After going viral last fall, ‘What Were You Wearing?’ exhibit returns to KU; display challenges victim blaming

A set of Army fatigues hangs on the wall for the "What Were You Wearing? Survivor Art Installation" on display in the Kansas Union gallery on the University of Kansas campus. The display, facilitated by KU's Sexual Assault Prevention and Education Center, is back by popular demand this month after its original KU debut last fall.

For years, the project received little attention, not even garnering a mention in the student newspaper. That all changed in September 2017, when Jen Brockman’s “What Were You Wearing?” exhibit made its way to the University of Kansas.

Brockman and her colleagues at the University of Arkansas developed the concept back in 2013, launching the first “What Were You Wearing” installation the next year to little fanfare, she said. But when Brockman, now the director of KU’s Sexual Assault Prevention and Education Center, brought the exhibit to KU last fall, the reaction was decidedly different.

The Journal-World’s original story on the exhibit led to stories in the Washington Post, New York Times and Chicago Tribune, among other national and international outlets.

“I think it was just a perfect storm, that folks were looking for a way to express some type of visual representation for the frustration surrounding rape culture and what they were experiencing,” Brockman recalled earlier this week. “So, the installation really gave folks a catalyst to put feelings into action.”

“What Were You Wearing?” juxtaposes first-person accounts from sexual assault survivors with re-creations of the outfits they were wearing when the attack took place, challenging the myth that dressing modestly can protect against sexual assault. It’s now back by popular demand at KU, just in time for Sexual Assault Awareness Month.

Outfits from the "What Were You Wearing?" exhibit, pictured here, include everything from child-sized sundresses to a pair of cargo pants and a T-shirt. The installation, on display at the Kansas Union gallery through April 27, re-creates the outfits sexual-assault victims were wearing during their attacks.

The installation, on display through April 27 at the Kansas Union gallery, features 15 new stories and re-created outfits from sexual assault survivors, including four accounts that were collected during the exhibit’s 2017 run. As with the original installation, this month’s display will feature an anonymous journal in the gallery where guests can “donate” their stories for future “What Were You Wearing?” exhibits.

That “perfect storm” that led to the project going viral last September, Brockman said, involved a number of factors. The installation opened on the heels of Bill Cosby’s first sexual assault trial and within weeks of the first major news reports of Harvey Weinstein’s alleged sexual misconduct and abuse, which then led to the proliferation of the #MeToo hashtag and movement.

The project struck a nerve, Brockman said, partly because of the current events and national conversation surrounding sexual and gender-based violence, and partly because it “forces people to be confronted” with long-standing taboos around sexual assault. The question, “What were you wearing?” isn’t just asked by Internet trolls and criminal-defense attorneys in sexual-assault cases. Oftentimes, Brockman said, it’s asked by the survivor’s loved ones — not out of malice, but out of fear.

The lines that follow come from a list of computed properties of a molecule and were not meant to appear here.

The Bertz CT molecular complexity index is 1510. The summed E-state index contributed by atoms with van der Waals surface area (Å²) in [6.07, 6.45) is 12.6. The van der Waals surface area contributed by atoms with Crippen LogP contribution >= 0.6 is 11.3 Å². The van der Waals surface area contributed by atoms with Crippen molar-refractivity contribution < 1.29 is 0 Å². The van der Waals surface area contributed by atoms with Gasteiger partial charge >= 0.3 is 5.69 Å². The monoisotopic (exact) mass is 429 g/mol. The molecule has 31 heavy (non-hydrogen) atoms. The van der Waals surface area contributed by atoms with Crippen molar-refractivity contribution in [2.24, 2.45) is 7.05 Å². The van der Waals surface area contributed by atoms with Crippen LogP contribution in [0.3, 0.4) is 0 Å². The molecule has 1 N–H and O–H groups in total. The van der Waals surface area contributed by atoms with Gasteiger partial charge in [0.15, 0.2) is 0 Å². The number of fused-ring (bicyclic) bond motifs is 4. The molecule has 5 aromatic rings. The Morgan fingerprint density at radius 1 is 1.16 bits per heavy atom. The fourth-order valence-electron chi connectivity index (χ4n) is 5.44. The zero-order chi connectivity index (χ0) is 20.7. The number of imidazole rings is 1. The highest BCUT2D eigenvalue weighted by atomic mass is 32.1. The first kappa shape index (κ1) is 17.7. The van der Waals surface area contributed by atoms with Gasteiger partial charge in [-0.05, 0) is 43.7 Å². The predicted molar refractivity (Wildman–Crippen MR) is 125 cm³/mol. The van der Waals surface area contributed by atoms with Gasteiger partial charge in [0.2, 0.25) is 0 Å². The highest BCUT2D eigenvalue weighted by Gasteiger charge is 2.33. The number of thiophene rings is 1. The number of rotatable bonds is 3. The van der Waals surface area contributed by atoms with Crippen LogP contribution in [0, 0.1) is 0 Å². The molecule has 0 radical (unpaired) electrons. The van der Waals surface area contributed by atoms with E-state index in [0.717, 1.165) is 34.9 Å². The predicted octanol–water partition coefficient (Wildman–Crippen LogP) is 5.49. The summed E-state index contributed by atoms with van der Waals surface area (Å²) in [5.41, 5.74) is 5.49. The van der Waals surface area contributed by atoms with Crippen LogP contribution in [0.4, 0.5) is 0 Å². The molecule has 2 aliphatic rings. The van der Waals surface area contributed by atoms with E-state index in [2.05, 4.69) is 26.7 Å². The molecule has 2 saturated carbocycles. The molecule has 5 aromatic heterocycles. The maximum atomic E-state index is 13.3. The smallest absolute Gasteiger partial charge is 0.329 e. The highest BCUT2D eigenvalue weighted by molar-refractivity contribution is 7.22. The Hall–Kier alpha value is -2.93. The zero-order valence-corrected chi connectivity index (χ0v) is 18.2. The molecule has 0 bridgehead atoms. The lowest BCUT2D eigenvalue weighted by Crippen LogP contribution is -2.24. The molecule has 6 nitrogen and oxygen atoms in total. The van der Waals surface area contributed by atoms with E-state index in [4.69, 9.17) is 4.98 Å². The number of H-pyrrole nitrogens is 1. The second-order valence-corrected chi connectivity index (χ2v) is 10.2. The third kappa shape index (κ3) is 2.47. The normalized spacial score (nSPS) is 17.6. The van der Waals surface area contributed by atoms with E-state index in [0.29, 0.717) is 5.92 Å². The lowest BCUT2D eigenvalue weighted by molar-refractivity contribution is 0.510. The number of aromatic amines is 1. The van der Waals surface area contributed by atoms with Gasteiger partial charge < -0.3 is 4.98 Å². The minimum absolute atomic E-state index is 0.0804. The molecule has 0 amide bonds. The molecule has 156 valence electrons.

“The reality is, violence has nothing to do with the clothing you’re wearing,” Brockman said. “It has everything do with someone choosing to do harm against you.”

If you go

What: “What Were You Wearing?” exhibit

Where: Kansas Union gallery, level 4 of the Kansas Union, 1301 Jayhawk Blvd.

When: The installation runs until April 27. Gallery hours are 9 a.m. to 7 p.m.

How much: Entry is free.

Since the project’s debut at KU last fall, Brockman’s office has received messages from organizations and individuals the world over asking to re-create the exhibit. “What Were You Wearing?” has been either requested or, in some cases, already staged, at 225 entities on six continents, and that’s just in the last seven months alone, Brockman said.

Though SAPEC remains focused primarily on the preventive aspect of its work, Brockman said, the team is encouraged by the “incredible awareness” generated by the exhibit. Brockman and the project’s co-creator, Mary Wyandt-Hiebert, offer an installation packet for those who want to stage their own exhibits. The packets come free of charge, but SAPEC does ask that prospective hosts have a partnership with either a campus-based or local victim/survivor advocacy program.

“What we love about the project is seeing smaller programs that don’t have the resources being able to take what we’ve created and take ownership of it,” Brockman said.

Often, she said, the international requests come from individuals and organizations that lack the institutional support SAPEC enjoys at KU. One of her favorite examples comes from a 16-year-old student in Kazakhstan who wanted to bring the exhibit to his community.

“The biggest impact for us has been those relationship-building opportunities for those other programs, being able to spread the work of the KU community and what it means to be a Jayhawk through this work,” Brockman said.